The Iberian Romance languages are a conventional group of Romance languages. Many authors use the term in a geographical sense although they are not necessarily a phylogenetic group (the languages grouped as Iberian Romance may not all directly descend from a common ancestor). Phylogenetically, there is disagreement about what languages should be considered within the Iberian Romance group; for example, some authors consider that East Iberian, also called Occitano-Romance, could be more closely related to languages of northern Italy (or also Franco-Provençal, the langues d'oïl and Rhaeto-Romance). A common conventional geographical grouping is the following:

Daggers (†) indicate extinct languages

See also

References

  1. ^ Iberian languages is also used as a more inclusive term for all languages spoken on the Iberian Peninsula, which in antiquity included the non-Indo-European Iberian language.
  1. ^ Hammarström, Harald; Forkel, Robert; Haspelmath, Martin; Bank, Sebastian (2022-05-24). "Glottolog 4.8 - Shifted Western Romance". Glottolog. Max Planck Institute for Evolutionary Anthropology. Archived from the original on 2023-11-27. Retrieved 2023-11-11.
  2. ^ "Ibero-Romance". Retrieved 4 October 2017.
  3. ^ Pharies, David A. (2007). A Brief History of the Spanish Language. University of Chicago Press. p. 13. ISBN 978-0-226-66683-9.
  4. ^ Ethnologue: Statistical Summaries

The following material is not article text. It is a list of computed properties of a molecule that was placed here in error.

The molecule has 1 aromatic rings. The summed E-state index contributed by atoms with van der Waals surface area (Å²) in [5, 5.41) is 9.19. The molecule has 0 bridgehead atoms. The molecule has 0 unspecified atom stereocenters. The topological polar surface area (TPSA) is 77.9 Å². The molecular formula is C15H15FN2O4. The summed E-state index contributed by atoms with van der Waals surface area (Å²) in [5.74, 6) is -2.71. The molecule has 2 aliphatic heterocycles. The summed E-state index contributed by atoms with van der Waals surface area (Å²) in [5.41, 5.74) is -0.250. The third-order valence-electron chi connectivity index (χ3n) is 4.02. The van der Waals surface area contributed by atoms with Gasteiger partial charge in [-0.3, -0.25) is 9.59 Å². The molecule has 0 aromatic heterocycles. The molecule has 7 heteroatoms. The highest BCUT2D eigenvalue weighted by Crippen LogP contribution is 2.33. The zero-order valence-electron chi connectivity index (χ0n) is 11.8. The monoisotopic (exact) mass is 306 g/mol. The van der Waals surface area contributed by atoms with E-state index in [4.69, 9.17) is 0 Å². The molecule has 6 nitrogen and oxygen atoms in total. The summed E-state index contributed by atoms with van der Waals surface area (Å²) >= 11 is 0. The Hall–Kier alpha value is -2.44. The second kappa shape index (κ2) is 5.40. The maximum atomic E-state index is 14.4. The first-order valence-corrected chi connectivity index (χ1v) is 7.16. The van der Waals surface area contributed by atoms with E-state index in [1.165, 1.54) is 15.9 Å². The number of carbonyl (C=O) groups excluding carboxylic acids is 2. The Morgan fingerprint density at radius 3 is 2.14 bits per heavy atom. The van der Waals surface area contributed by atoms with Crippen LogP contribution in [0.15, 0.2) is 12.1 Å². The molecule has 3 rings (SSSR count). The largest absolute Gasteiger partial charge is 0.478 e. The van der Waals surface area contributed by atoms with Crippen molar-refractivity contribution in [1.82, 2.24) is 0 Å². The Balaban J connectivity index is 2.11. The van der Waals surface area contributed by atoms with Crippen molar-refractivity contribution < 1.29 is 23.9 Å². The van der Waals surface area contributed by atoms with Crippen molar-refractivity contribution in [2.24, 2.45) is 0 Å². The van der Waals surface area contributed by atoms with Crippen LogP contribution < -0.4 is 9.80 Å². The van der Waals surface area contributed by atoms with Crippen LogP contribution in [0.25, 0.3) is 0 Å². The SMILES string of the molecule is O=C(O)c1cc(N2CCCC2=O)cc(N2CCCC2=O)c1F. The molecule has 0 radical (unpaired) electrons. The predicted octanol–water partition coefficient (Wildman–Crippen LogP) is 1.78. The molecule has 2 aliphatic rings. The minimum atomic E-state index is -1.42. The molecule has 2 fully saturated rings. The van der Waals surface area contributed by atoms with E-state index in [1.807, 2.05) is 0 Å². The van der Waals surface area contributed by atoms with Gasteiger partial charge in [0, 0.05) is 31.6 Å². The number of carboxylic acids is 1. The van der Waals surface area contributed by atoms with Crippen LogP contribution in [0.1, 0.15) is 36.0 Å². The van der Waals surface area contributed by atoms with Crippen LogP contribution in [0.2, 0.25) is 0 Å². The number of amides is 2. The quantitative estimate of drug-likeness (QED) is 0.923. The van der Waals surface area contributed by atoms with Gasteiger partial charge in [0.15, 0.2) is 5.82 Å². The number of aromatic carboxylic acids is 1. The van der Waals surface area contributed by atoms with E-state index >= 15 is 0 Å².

5. ^ Dalby, David (2000). "5=Indo-European phylosector" (PDF). The Linguasphere register of the world's languages and speech communities. Vol. 2. Oxford: Observatoire Linguistique, Linguasphere Press.
  6. ^ Thomason, Sarah (2001). Language Contact. Georgetown University Press. p. 263. ISBN 978-0-87840-854-2.
  7. ^ Brown, Keith; Ogilvie, Sarah (2008). Concise Encyclopedia of Languages of the World. Elsevier Science. p. 1020. ISBN 978-0-08-087774-7.
  8. ^ Penny, Ralph (2002). A History of the Spanish Language. Cambridge University Press. p. 8. ISBN 978-0-521-01184-6.
  9. ^ Penny (2002), p. 16
  10. ^ Ethnologue: Languages of the World, Sixteenth edition (2009). "Indo-European, Italic, Romance, Italo-Western, Western, Gallo-Iberian, Ibero-Romance, West Iberian". Retrieved 13 August 2010.
  11. ^ Turell, M. Teresa (2001). Multilingualism in Spain: Sociolinguistic and Psycholinguistic Aspects of Linguistic Minority Groups. Multilingual Matters. p. 591. ISBN 978-1-85359-491-5.
  12. ^ Cabo Aseguinolaza, Fernando; Abuín Gonzalez, Anxo; Domínguez, César (2010). A Comparative History of Literatures in the Iberian Peninsula. John Benjamins Publishing Company. pp. 339–40. ISBN 978-90-272-3457-5.
  13. ^ Lapesa, Rafael (1968). Historia de la lengua española (7th ed.) (in Spanish). Gredos. p. 124. ISBN 84-249-0072-3. ISBN 84-249-0073-1.
  14. ^ "Lengua Española o Castellana". Promotora Española de Lingüística (in Spanish).
  15. ^ Ethnologue: Table 3. Languages with at least 3 million first-language speakers
  16. ^ See Ethnologue
  17. ^ Constitution of Andorra (Article 2.1)
  18. ^ Bec, Pierre (1973), Manuel pratique d'occitan moderne, coll. Connaissance des langues, Paris: Picard
  19. ^ Sumien, Domergue (2006), La standardisation pluricentrique de l'occitan: nouvel enjeu sociolinguistique, développement du lexique et de la morphologie, coll. Publications de l'Association Internationale d'Études Occitanes, Turnhout: Brepols
  20. ^ Myers-Scotton, Carol (2005). Multiple Voices: An Introduction to Bilingualism. Wiley-Blackwell. p. 57. ISBN 978-0-631-21937-8.
  21. ^ a b Ethnologue
  22. ^ Posner, Rebecca (1996). The Romance Languages. Cambridge University Press. p. 57. ISBN 978-0-521-28139-3.
  23. ^ "La jueza a Fernando González: 'No puede usted hablar en la lengua que le dé la gana'". El Comercio. 12 January 2009.
  24. ^ See: Euromosaic report